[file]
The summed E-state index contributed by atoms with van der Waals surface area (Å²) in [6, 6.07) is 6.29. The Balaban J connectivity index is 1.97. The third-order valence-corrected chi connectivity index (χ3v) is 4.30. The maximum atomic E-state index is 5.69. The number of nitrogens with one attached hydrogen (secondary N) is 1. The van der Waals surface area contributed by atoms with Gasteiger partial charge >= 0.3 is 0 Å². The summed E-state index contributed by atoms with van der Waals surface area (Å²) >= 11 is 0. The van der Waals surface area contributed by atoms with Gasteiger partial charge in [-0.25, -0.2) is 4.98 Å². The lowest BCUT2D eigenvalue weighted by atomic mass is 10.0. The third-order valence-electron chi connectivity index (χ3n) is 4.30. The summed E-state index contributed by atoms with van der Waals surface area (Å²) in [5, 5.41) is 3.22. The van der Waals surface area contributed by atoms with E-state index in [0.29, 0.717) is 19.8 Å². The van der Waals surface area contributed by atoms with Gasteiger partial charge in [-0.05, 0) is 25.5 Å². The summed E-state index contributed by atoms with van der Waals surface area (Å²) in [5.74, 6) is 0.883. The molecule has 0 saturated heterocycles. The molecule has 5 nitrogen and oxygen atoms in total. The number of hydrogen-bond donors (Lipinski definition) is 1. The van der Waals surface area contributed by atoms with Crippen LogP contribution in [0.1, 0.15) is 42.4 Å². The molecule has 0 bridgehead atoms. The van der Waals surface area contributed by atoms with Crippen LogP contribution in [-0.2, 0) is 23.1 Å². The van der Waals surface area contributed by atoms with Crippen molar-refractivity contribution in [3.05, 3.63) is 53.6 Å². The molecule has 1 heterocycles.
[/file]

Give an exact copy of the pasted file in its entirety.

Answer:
The summed E-state index contributed by atoms with van der Waals surface area (Å²) in [6, 6.07) is 6.29. The Balaban J connectivity index is 1.97. The third-order valence-corrected chi connectivity index (χ3v) is 4.30. The maximum atomic E-state index is 5.69. The number of nitrogens with one attached hydrogen (secondary N) is 1. The van der Waals surface area contributed by atoms with Gasteiger partial charge >= 0.3 is 0 Å². The summed E-state index contributed by atoms with van der Waals surface area (Å²) >= 11 is 0. The van der Waals surface area contributed by atoms with Gasteiger partial charge in [-0.25, -0.2) is 4.98 Å². The lowest BCUT2D eigenvalue weighted by atomic mass is 10.0. The third-order valence-electron chi connectivity index (χ3n) is 4.30. The summed E-state index contributed by atoms with van der Waals surface area (Å²) in [5, 5.41) is 3.22. The van der Waals surface area contributed by atoms with E-state index in [0.29, 0.717) is 19.8 Å². The van der Waals surface area contributed by atoms with Gasteiger partial charge in [-0.05, 0) is 25.5 Å². The summed E-state index contributed by atoms with van der Waals surface area (Å²) in [5.74, 6) is 0.883. The molecule has 0 saturated heterocycles. The molecule has 5 nitrogen and oxygen atoms in total. The number of hydrogen-bond donors (Lipinski definition) is 1. The van der Waals surface area contributed by atoms with Crippen LogP contribution in [0.1, 0.15) is 42.4 Å². The molecule has 0 bridgehead atoms. The van der Waals surface area contributed by atoms with Crippen LogP contribution in [-0.2, 0) is 23.1 Å². The van der Waals surface area contributed by atoms with Crippen molar-refractivity contribution in [3.05, 3.63) is 53.6 Å². The molecule has 1 heterocycles.